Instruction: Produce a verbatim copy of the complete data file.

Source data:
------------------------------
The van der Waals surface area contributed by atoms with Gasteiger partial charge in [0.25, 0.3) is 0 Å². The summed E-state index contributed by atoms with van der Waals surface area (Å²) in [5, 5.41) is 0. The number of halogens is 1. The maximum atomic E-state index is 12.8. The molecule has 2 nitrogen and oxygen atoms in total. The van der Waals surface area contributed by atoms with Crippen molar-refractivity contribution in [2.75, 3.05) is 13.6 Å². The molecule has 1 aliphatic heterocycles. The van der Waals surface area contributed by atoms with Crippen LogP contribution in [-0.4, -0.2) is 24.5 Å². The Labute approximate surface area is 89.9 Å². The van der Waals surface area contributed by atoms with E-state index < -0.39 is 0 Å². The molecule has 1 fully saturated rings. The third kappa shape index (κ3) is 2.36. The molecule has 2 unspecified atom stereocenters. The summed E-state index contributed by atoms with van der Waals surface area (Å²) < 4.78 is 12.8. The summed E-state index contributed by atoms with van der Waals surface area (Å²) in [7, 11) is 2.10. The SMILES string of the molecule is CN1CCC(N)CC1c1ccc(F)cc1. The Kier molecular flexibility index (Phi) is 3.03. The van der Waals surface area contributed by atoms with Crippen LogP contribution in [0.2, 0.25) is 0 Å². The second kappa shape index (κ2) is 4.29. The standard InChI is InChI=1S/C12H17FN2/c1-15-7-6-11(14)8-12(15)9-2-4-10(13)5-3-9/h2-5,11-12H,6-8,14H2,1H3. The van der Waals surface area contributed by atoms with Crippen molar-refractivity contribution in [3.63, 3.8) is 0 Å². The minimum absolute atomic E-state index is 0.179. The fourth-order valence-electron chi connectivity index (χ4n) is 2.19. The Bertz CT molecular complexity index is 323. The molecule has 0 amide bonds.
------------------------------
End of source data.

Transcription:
The van der Waals surface area contributed by atoms with Gasteiger partial charge in [0.25, 0.3) is 0 Å². The summed E-state index contributed by atoms with van der Waals surface area (Å²) in [5, 5.41) is 0. The number of halogens is 1. The maximum atomic E-state index is 12.8. The molecule has 2 nitrogen and oxygen atoms in total. The van der Waals surface area contributed by atoms with Crippen molar-refractivity contribution in [2.75, 3.05) is 13.6 Å². The molecule has 1 aliphatic heterocycles. The van der Waals surface area contributed by atoms with Crippen LogP contribution in [-0.4, -0.2) is 24.5 Å². The Labute approximate surface area is 89.9 Å². The van der Waals surface area contributed by atoms with E-state index < -0.39 is 0 Å². The molecule has 1 fully saturated rings. The third kappa shape index (κ3) is 2.36. The molecule has 2 unspecified atom stereocenters. The summed E-state index contributed by atoms with van der Waals surface area (Å²) < 4.78 is 12.8. The summed E-state index contributed by atoms with van der Waals surface area (Å²) in [7, 11) is 2.10. The SMILES string of the molecule is CN1CCC(N)CC1c1ccc(F)cc1. The Kier molecular flexibility index (Phi) is 3.03. The van der Waals surface area contributed by atoms with Crippen LogP contribution in [0.2, 0.25) is 0 Å². The second kappa shape index (κ2) is 4.29. The standard InChI is InChI=1S/C12H17FN2/c1-15-7-6-11(14)8-12(15)9-2-4-10(13)5-3-9/h2-5,11-12H,6-8,14H2,1H3. The van der Waals surface area contributed by atoms with Crippen molar-refractivity contribution in [3.63, 3.8) is 0 Å². The minimum absolute atomic E-state index is 0.179. The fourth-order valence-electron chi connectivity index (χ4n) is 2.19. The Bertz CT molecular complexity index is 323. The molecule has 0 amide bonds.